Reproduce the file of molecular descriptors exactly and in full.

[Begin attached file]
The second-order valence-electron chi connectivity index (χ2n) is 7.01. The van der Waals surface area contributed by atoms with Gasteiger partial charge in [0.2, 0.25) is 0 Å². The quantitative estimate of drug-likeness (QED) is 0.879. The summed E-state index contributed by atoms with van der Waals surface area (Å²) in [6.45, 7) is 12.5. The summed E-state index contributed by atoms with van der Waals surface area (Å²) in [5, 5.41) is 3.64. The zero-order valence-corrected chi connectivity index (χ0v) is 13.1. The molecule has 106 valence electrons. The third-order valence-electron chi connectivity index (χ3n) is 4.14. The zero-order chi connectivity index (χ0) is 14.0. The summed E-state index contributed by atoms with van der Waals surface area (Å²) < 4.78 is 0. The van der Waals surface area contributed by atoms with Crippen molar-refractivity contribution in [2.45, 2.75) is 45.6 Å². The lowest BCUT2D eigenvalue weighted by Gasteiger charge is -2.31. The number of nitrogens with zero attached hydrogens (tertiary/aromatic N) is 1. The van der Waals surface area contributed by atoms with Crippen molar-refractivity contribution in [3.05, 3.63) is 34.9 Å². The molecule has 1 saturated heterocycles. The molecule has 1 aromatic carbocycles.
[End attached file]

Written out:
The second-order valence-electron chi connectivity index (χ2n) is 7.01. The van der Waals surface area contributed by atoms with Gasteiger partial charge in [0.2, 0.25) is 0 Å². The quantitative estimate of drug-likeness (QED) is 0.879. The summed E-state index contributed by atoms with van der Waals surface area (Å²) in [6.45, 7) is 12.5. The summed E-state index contributed by atoms with van der Waals surface area (Å²) in [5, 5.41) is 3.64. The zero-order valence-corrected chi connectivity index (χ0v) is 13.1. The molecule has 106 valence electrons. The third-order valence-electron chi connectivity index (χ3n) is 4.14. The zero-order chi connectivity index (χ0) is 14.0. The summed E-state index contributed by atoms with van der Waals surface area (Å²) < 4.78 is 0. The van der Waals surface area contributed by atoms with Crippen molar-refractivity contribution in [2.45, 2.75) is 45.6 Å². The lowest BCUT2D eigenvalue weighted by Gasteiger charge is -2.31. The number of nitrogens with zero attached hydrogens (tertiary/aromatic N) is 1. The van der Waals surface area contributed by atoms with Crippen molar-refractivity contribution in [3.05, 3.63) is 34.9 Å². The molecule has 1 saturated heterocycles. The molecule has 1 aromatic carbocycles.